THE SHOW "Haven"
WHEN | WHERE Friday night at 10 p.m. on Syfy
REASON TO WATCH For fans of Stephen King's "The Colorado Kid," upon which this is based.
WHAT IT'S ABOUT There's a knock on the door of FBI agent Audrey Parker (Emily Rose), who is told to head to Maine to find an escaped convict. Bags packed into her rental car, away Parker goes only to discover that her destination of Haven, Maine, is not just another quaint seaside town where the residents are quaint, too. Weird stuff happens here, like weather changing from fog to sun to tornado to hurricane to gentle spring zephyr all in the space of about 4.3 seconds.
Parker doesn't know it, but Haven isn't just meteorologically colorful. The locals are, too. Haven is a place to which people with special powers are drawn. She hooks up with monosyllabic Maine cop Nathan Wuornos (Lucas Bryant) and meets town soignée layabout and possible bad guy (but probably not) Duke Crocker (Eric Balfour).
MY SAY Rarely a good sign, I fell into a deep sleep while watching "Haven," and in a brief fevered dream saw Stephen King standing on a mountain of TV scripts, bearing all sorts of names. There was a yellowed copy of "Salem's Lot," for example, and next to that fresher scripts with names like "Rose Red" and "Kingdom Hospital." King suddenly let out a maniacal laugh, and I awoke, startled, covered in sweat, while the meaning was instantly apparent: No matter what book King has put his name on - whether brilliant, compelling, merely OK, or a candidate for the remainder pile - it will eventually be made into a TV movie or series. He may be a genius, but his TV track record is mixed, and "Haven" falls on the far, far side of the "mixed" spectrum.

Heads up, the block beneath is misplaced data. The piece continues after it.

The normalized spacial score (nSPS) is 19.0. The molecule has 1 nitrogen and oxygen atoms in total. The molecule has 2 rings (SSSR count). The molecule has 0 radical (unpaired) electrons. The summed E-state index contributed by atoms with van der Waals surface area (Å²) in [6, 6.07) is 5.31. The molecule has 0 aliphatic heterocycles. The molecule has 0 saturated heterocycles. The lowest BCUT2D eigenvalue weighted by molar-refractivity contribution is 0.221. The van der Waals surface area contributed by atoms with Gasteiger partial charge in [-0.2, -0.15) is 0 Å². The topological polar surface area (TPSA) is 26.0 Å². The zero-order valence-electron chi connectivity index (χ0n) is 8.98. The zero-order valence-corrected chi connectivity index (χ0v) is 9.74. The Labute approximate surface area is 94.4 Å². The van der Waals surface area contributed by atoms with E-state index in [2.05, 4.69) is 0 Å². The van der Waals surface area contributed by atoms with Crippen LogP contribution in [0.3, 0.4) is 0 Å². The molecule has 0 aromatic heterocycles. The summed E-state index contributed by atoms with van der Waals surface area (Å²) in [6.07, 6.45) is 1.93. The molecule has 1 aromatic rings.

King didn't actually write "Haven" but "developed" it for the small screen, which is a form of plausible deniability if things go wrong. With "Haven" - as somnolent as a summer afternoon - they most likely will.
BOTTOM LINE Please wake me when it's over.